Monday, July 22, 2013

NETL Fracking Research Does Not Find Contamination

On Friday a statement was released by the Department of Energy National Energy Technology Laboratory (NETL) in Pittsburgh, PA about the preliminary findings of their Pittsburgh fracking study. NETL has been conducting research at a sight in the Marcellus Shale formation southwest of Pittsburgh to determine (amongst other things) if hydraulic fracturing in this geology can contaminate groundwater. According to a statement from NETL, they are still in the early stages of collecting, analyzing, and validating data from this site, but preliminary analysis did not find any of the fracking fluid within 5,000 feet of the surface. The results are far too preliminary to make any firm claims at this time and NETL expects to issue a final report on the results by the end of 2013.

In the NETL study a hydraulically fractured shale gas well was injected with four different man-made tracers at different stages of the fracking process. The preliminary results did not find any of the tracers above the 5,000 foot depth. This study is important because it adds to our knowledge of the impact of fracturing on geology, but geology varies across the Marcellus shale formation and from shale formation to formation so these results may apply only to this section of the Marcellus shale formation. In addition, the wells at the research site are likely to have been completed “by the book.”

How a well is completed may be one of the most important determinates if there will be any shallow impact from hydraulic fracturing, or fracking as it is more commonly known. When a well is fracked fluids made up of mostly water and chemical additives are injected at high pressure into a geologic formation. The pressure used exceeds the rock strength and the fluid opens or enlarges fractures in the rock. As the formation is fractured, a “propping agent,” such as sand or ceramic beads, is pumped into the fractures to keep them from closing as the pumping pressure is released. The fracturing fluids (water and chemical additives) are partially recovered and returned to the surface or deep well injected in some geologies. Natural gas will flow from pores and fractures in the rock into the wells allowing for enhanced access to the methane reserve. The NETL study is also performing seismic monitoring to understand the fracturing process and how naturally occurring fractures are impacted by fracking.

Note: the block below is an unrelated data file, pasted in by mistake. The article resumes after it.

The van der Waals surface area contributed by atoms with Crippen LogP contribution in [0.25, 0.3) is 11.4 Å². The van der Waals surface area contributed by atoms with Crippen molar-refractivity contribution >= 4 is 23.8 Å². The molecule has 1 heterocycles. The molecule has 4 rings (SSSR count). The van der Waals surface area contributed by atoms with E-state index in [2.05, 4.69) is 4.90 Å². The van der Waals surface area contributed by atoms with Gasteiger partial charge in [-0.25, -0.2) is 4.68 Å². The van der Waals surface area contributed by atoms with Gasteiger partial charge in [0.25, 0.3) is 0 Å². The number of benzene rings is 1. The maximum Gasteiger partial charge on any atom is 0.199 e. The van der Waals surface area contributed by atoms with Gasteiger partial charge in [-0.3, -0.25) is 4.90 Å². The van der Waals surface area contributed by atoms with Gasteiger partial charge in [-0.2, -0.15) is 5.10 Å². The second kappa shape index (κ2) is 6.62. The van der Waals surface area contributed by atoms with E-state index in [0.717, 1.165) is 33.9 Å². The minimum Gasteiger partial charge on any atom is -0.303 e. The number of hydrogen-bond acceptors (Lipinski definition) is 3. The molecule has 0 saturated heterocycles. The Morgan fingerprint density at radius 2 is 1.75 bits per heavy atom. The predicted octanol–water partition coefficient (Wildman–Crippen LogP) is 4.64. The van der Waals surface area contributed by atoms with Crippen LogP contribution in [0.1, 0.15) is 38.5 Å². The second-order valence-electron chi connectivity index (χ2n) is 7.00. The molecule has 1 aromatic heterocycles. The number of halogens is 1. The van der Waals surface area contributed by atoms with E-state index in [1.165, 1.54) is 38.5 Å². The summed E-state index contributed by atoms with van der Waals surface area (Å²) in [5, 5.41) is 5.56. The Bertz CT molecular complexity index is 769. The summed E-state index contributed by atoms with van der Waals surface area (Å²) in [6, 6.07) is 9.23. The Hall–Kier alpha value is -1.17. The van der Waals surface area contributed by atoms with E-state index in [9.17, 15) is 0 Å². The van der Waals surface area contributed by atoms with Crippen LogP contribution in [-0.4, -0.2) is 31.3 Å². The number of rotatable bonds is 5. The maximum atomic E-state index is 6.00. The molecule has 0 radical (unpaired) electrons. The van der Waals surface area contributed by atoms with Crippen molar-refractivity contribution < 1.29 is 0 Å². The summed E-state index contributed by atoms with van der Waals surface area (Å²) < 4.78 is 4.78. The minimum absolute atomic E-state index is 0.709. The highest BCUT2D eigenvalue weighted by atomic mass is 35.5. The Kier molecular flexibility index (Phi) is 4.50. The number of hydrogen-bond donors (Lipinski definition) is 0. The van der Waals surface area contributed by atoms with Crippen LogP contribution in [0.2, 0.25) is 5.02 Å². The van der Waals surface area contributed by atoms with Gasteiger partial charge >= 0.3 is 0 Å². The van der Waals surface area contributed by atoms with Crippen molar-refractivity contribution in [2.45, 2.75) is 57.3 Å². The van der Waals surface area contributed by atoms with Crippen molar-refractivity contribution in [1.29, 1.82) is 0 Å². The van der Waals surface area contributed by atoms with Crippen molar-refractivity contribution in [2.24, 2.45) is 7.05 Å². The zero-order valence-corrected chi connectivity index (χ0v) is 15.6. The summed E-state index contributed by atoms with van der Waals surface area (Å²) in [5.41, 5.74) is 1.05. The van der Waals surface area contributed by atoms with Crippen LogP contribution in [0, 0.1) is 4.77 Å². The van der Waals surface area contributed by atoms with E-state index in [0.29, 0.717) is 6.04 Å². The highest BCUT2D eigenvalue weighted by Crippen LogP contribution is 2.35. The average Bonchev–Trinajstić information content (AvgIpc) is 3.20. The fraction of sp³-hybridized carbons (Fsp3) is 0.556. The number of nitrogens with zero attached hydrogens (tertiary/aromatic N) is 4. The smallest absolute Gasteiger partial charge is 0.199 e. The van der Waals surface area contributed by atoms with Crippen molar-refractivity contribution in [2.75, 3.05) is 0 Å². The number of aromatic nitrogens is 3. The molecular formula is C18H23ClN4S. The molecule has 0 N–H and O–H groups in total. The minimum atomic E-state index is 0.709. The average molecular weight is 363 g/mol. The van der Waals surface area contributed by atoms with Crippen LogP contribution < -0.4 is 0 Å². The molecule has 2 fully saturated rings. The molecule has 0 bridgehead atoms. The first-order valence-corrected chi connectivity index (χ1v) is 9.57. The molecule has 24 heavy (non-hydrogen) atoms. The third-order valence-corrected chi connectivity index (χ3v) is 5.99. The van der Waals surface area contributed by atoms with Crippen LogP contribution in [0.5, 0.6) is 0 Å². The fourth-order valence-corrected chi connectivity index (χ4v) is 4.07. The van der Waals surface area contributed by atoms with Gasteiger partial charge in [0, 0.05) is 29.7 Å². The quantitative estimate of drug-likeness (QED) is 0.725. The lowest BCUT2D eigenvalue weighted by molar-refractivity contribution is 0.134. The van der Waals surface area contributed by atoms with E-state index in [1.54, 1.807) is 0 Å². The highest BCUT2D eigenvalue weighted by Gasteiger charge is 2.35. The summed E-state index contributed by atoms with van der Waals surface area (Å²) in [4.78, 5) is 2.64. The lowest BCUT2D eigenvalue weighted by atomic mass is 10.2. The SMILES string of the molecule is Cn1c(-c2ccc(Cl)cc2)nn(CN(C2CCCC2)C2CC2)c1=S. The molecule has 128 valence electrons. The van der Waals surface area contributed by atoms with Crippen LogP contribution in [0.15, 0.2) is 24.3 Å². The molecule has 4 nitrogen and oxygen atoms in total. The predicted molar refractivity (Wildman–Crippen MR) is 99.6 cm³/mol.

As has been shown by research performed at other locations and by Duke University and other researchers, how carefully a well is completed and the surrounding geology determines the potential for fracking to impact groundwater. In the study in Northeast Pennsylvania the Duke scientists found that natural gas, derived both naturally and at least in part from the shale gas was present in some of the shallow groundwater wells less than a mile away from natural gas wells. Dr. Rob Jackson the lead author pointed out that the two simplest explanations for the higher dissolved gas concentrations measured in the drinking water were faulty or inadequate steel casings and/or imperfections in the cement sealing (also known as the grouting) between casings and rock that keep fluids from moving up the outside of the well. In 2010, the Pennsylvania Department of Environmental Protection (DEP) issued 90 violations for faulty casing and cementing on 64 Marcellus shale gas wells; 119 violations were issued in 2011.